Paint on sheet metal parts?

Gi'day Group. How do you model paint onto a sheetmetal part. and how is it detailed. I've been told from our sheetmetal vendor that paint can add .01 inch
thickness. Do you add a "paint" feature on the model? If so, how is this done? If not, how do you compensate? Thanks in advance Cheers Frank
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The only time I modeled something that needed to be coated and paint would be too thick, I plated the parts. So, to answer your question, I have never modeled paint since I am generally not concerned with that thickness in areas that I have to protect.
WT

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FrankW wrote:

I've never done that, but if it will effect assembly of the parts, its not a bad idea.
If you need to be extremely anal about it, there are a few ways you could actually do it:
- create a configuration that uses a different thickness (not a great idea) - create offset surfaces around the mating faces. I would make these faces a different color so you understand that they are due to a finishing operation, not the real thickness of the metal itself - just make distance mates in the assembly instead of coincident, and check for clearance instead of interference.
On the part drawing, I would just call it out with a note.
It mainly depends on how critical your fits are. You may also be able to specify some masked areas on the part which do not get painted for assembly tolerance reasons.
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Model the part to nominal and Dimension for Fit.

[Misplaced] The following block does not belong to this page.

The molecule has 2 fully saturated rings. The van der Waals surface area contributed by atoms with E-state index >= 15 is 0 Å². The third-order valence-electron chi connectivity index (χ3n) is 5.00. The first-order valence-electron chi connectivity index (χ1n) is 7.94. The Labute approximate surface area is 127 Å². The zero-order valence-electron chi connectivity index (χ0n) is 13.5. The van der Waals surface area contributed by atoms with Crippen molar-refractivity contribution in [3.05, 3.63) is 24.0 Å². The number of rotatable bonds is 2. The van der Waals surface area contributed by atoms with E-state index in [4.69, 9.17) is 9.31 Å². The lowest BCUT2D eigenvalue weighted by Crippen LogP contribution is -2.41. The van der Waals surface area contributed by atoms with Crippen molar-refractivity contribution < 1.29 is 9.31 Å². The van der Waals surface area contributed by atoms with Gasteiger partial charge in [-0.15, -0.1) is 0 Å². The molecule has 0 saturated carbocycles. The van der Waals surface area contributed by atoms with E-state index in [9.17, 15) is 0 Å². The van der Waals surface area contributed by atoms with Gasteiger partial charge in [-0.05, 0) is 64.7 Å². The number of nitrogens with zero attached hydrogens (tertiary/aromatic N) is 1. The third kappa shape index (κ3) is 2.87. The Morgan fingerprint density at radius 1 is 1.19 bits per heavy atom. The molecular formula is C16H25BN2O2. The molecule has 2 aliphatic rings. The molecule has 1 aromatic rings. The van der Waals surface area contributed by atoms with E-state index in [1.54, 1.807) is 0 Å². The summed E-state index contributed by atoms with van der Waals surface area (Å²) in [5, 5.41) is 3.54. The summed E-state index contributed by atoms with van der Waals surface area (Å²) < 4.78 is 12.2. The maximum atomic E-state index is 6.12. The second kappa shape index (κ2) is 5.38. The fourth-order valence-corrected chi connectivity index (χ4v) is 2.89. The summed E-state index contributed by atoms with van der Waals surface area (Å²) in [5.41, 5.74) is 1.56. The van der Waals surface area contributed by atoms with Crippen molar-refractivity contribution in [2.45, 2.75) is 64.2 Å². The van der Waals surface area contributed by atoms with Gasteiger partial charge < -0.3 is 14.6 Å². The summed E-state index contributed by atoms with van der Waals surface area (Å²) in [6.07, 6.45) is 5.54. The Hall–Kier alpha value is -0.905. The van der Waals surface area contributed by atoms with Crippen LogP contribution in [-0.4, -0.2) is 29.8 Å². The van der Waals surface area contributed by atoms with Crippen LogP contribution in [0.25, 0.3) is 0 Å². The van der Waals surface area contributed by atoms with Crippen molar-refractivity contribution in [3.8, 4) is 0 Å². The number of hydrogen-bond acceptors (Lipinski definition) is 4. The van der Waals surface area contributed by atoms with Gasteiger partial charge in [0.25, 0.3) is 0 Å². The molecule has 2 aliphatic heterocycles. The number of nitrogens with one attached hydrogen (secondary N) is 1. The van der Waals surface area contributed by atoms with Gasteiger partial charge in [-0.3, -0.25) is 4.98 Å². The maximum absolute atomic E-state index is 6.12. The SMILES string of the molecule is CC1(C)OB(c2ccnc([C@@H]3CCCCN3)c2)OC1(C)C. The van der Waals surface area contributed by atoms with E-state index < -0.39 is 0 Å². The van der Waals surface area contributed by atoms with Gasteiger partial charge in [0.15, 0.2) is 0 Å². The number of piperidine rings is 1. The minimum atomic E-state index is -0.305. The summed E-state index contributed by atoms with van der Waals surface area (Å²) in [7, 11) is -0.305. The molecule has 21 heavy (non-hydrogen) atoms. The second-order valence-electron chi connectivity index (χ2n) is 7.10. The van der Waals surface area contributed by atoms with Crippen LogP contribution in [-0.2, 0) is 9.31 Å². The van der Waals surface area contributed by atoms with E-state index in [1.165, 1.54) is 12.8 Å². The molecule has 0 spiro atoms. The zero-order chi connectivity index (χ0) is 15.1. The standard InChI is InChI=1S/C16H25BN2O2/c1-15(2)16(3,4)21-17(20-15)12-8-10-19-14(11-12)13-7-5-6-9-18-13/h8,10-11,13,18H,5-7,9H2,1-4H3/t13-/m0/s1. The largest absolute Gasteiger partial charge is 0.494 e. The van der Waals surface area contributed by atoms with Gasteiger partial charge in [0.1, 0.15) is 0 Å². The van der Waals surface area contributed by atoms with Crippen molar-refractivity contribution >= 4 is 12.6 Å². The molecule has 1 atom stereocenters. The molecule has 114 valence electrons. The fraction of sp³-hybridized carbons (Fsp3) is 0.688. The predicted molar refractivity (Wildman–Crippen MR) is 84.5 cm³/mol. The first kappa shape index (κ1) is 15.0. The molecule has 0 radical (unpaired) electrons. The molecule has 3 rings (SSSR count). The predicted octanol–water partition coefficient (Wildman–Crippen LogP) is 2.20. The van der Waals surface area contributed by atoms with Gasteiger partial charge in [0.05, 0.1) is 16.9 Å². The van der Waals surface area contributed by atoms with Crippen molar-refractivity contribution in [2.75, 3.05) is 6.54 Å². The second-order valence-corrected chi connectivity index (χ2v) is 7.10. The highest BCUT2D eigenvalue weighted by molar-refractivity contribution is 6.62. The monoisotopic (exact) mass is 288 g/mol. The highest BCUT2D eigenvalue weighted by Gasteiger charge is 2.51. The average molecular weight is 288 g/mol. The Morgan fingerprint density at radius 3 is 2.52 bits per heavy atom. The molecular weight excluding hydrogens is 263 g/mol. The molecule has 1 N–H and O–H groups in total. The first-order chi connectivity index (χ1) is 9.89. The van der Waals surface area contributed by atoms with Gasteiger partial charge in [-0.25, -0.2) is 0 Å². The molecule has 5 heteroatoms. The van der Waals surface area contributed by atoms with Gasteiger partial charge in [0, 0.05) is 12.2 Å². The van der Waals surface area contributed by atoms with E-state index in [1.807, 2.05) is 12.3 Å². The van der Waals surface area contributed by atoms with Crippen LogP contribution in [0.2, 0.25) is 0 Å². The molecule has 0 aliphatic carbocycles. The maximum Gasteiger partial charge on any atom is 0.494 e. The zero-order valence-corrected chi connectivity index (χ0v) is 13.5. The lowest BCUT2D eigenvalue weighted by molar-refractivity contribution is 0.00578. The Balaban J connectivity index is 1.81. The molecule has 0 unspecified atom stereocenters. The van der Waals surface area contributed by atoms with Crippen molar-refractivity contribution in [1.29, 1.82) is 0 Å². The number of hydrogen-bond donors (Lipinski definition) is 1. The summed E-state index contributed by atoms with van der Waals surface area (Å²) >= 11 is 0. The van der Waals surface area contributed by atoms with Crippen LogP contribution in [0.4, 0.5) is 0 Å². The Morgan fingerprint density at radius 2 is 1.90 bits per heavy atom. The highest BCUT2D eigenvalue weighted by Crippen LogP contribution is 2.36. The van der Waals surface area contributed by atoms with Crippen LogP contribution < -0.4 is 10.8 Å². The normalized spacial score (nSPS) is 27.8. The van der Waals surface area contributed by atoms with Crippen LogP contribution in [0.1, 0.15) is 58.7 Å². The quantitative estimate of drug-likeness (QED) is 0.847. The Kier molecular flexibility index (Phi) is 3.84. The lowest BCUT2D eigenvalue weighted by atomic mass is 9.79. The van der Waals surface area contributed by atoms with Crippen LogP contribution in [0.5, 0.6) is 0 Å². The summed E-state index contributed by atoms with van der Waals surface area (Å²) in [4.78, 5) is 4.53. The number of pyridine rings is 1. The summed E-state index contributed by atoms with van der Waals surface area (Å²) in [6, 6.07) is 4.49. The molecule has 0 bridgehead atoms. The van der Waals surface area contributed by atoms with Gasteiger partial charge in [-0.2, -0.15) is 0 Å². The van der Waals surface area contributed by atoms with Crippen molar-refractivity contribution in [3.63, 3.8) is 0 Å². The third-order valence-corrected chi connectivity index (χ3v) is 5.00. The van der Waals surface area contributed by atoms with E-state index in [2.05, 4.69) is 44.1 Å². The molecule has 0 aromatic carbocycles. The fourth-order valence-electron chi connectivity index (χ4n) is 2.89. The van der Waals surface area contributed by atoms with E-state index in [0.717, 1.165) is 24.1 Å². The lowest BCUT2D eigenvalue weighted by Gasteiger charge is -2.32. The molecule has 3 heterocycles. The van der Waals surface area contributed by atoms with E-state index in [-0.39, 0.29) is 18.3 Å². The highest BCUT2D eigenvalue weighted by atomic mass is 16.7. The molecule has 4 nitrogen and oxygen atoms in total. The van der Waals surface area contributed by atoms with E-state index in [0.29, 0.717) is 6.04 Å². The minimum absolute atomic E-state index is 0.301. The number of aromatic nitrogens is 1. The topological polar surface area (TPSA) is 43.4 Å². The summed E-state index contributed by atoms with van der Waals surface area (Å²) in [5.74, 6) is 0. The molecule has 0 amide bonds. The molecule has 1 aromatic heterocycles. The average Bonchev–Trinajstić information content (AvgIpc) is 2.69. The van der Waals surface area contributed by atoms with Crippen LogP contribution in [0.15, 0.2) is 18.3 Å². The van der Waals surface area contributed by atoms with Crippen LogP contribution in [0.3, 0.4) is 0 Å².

For example if you have a 4in part and it is going to have .01 paint on it you may want your dimension to be 4 -.02/-.03 to make sure your part will fit.
FrankW wrote:

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As mentioned, dimension for fit, but also design for manufacturability. Sheet metal form/fit tolerances (outside of stamping) are often +/-.03" or greater, depending on metal thickness and machine capabilities. If you design with this in mind paint can be a non-issue. Keep in mind also the tolerances of structural and extruded parts the sheet metal is fitting with too. Your sheet metal parts may also be flexible, which can overcome some of the tolerance stack-up issues.
Diego
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At our facility, we use an insert gauge of .0175 and with the paint it brings the thickness to .019. We design everything at the .019 since that is the finished size. We don't add a paint thickness to the model as a seperate feature.
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Afternoon,
I handle that by specifying the following in the notes:
"All dimensions apply after the application of all finishes."
This seems to work well. The vendor knows how much thickness the paint adds and they can compensate when they layout the part.
If you make your sheetmetal parts internally, then it puts the onus on the shop foreman.
If you are the shop foreman, then my comments may not be much help.
Montie www.montie.com Montie Design
Visit the NC Product Design Directory at www.montie.com/directory
IL_Bow_Man wrote:

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